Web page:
Here is a simplified version of interaction in CLIL classes: once the academic text in L2 is unpacked by the class (for example, using L1 academic/everyday registers), then students can summarize (i.e., repack) their understanding of the text in an L1 academic/everyday register, and also offer their own analysis and opinions… then translate their summary, analysis and opinions into an L2 everyday register with the help of peers and translation software. Towards the end of the unit, the class can work on further repacking all their notes, which consist of summary, commentary, and opinions (written in a mixed L2 everyday/academic register, annotated here and there in another language or languages) in an L2 academic register—for a formal assignment like an oral presentation or essay. They can do this “final” repacking using the same teaching/learning strategies that have been shown to help English monolingual students with less academic preparation, such as the TLC (Teaching-Learning Cycle), from the Sydney School of applied linguists in Australia (Martin & Mathiessen, 2014).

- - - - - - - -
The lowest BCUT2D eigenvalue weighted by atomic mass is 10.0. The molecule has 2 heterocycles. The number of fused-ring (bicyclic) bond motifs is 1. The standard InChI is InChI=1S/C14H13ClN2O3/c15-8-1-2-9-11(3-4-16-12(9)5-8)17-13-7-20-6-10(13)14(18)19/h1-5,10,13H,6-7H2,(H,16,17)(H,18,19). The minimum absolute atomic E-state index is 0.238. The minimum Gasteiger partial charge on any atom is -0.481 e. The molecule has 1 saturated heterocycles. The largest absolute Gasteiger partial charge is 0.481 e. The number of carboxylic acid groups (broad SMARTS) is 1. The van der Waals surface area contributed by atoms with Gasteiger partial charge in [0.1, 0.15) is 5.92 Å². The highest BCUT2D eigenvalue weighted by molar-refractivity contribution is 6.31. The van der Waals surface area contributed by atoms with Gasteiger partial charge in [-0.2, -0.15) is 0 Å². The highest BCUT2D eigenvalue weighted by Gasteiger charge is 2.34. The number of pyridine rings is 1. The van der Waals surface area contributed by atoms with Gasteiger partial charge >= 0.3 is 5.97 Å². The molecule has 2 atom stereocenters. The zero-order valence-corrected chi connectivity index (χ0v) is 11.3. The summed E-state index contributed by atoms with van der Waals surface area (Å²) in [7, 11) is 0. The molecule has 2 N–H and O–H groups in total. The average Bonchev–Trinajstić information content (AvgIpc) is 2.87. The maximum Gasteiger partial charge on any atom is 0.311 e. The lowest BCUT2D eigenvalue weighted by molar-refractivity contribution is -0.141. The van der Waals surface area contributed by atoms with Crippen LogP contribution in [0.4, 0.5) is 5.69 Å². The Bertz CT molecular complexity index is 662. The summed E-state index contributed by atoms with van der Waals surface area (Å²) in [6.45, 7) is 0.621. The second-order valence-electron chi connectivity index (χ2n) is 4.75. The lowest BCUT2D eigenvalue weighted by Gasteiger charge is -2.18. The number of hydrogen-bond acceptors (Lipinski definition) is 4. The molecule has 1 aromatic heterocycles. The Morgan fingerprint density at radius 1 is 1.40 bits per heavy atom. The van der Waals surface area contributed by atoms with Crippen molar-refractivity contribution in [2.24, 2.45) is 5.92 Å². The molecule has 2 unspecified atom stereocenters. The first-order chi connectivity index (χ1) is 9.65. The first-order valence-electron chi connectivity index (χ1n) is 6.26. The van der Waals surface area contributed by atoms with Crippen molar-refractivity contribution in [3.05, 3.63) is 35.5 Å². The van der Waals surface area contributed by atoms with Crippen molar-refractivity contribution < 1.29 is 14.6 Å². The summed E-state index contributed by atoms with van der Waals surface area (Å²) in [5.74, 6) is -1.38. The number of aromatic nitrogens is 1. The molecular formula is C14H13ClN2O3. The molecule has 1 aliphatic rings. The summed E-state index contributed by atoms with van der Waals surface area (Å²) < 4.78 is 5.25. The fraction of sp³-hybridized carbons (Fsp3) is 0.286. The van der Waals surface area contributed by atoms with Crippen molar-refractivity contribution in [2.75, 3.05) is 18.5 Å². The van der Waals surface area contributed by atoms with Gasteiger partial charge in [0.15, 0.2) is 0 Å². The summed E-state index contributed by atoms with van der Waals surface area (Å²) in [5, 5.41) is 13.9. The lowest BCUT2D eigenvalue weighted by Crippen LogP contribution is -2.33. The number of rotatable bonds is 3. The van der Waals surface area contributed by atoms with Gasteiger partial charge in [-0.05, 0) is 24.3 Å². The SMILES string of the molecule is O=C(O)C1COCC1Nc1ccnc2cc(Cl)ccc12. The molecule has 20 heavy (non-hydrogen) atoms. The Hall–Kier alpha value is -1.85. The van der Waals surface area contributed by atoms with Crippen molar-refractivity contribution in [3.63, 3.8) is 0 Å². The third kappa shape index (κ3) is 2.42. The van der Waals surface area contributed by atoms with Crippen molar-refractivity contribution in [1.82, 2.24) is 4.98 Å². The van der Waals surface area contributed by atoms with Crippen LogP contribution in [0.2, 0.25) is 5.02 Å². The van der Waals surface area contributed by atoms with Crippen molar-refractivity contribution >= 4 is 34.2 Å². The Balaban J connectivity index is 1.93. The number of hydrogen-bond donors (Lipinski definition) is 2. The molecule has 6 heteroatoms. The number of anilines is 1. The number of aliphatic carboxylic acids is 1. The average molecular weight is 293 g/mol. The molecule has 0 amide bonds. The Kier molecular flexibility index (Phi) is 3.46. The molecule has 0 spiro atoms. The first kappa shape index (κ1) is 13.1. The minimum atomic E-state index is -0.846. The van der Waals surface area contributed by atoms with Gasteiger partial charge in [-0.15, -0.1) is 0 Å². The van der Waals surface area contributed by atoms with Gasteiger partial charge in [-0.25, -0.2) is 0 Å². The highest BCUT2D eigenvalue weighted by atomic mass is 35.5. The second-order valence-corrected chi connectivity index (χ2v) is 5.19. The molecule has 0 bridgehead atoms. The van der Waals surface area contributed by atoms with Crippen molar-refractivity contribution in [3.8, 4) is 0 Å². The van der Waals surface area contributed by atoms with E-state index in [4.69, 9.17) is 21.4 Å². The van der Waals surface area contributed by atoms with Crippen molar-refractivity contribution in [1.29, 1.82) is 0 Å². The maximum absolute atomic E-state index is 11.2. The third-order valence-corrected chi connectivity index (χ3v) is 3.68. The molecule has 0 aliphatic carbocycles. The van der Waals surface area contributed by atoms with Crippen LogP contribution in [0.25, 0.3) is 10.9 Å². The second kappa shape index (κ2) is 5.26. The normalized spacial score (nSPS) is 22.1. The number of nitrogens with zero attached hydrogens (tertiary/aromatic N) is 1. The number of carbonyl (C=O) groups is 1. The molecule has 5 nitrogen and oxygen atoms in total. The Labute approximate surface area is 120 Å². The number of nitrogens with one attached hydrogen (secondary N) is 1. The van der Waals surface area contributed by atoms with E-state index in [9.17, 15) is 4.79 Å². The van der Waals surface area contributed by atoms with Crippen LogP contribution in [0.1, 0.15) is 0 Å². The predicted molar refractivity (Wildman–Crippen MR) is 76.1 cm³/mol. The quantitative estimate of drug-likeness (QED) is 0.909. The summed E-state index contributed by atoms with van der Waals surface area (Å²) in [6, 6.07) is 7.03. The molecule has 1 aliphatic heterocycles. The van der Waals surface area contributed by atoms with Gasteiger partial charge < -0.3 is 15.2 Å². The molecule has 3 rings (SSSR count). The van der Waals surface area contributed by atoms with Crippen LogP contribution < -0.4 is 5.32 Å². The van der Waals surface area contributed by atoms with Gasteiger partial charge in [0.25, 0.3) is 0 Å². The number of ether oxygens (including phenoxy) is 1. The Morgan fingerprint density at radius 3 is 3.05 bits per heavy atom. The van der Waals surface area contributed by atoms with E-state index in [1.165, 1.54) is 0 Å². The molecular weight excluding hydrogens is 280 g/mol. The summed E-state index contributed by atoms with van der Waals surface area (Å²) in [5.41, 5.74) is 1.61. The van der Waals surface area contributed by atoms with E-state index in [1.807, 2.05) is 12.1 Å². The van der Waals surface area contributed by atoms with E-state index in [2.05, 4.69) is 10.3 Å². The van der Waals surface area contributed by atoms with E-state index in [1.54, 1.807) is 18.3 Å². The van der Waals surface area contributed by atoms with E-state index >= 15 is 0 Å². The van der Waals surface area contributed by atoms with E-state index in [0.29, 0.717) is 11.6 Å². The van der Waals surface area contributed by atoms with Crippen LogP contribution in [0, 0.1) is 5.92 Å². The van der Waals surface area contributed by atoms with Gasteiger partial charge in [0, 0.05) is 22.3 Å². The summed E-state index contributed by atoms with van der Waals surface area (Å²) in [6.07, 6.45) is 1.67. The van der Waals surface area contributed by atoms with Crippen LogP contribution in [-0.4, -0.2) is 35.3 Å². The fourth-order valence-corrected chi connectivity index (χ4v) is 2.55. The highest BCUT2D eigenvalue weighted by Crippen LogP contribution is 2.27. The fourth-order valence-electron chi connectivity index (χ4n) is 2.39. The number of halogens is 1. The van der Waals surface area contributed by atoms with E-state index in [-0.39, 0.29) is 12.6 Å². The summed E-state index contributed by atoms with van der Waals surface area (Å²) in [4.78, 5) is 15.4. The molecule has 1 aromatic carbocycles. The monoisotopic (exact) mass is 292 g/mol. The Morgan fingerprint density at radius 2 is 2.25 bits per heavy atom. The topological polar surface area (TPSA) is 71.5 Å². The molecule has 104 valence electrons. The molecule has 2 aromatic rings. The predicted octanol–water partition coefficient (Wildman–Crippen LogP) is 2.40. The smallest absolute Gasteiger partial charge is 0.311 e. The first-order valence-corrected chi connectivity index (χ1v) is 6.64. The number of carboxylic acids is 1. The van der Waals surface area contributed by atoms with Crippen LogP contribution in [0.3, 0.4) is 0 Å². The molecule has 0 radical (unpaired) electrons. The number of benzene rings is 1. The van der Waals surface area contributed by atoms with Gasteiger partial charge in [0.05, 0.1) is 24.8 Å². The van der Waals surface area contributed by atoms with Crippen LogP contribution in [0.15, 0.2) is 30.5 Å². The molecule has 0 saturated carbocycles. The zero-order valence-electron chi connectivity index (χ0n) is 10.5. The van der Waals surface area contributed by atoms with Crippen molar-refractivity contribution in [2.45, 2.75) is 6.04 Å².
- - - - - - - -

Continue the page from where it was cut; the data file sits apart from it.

That is, the teacher leads students to write from their notes by modeling how this is done on the board, sometimes selecting a student as “scribe.” Alternatively, students can work in pairs or small groups to write the composition. As students get more and more used to doing this, they can do independent construction, which the teacher still needs to give encouraging individualized feedback on. There are so many socioemotionally reassuring benefits to these practices that build a learning community, which I discuss here (see the part about Ms. Rosewall’s class). Bridging pedagogy (see the rainbow diagram above) is a very worthwhile but time-consuming process, so it is imperative that EMI policymakers do NOT overpack the curriculum.
TLC does not only stand for Teaching-Learning Cycle but for the idiom Tender Loving Care, because if we must teach “standard” English (a language which divides socioeconomic classes in Inner Circle English-speaking countries and colonizes different parts of the world), we should do so in a helpful way that incorporates students’ funds of linguistic and cultural knowledge, without seeing these as inferior, and without seeing them as separate from important academic tasks. Lin (2016, p. 103) shows how the TLC can be combined with translanguaging between languages and multimodalities, for learners who speak English as an additional language: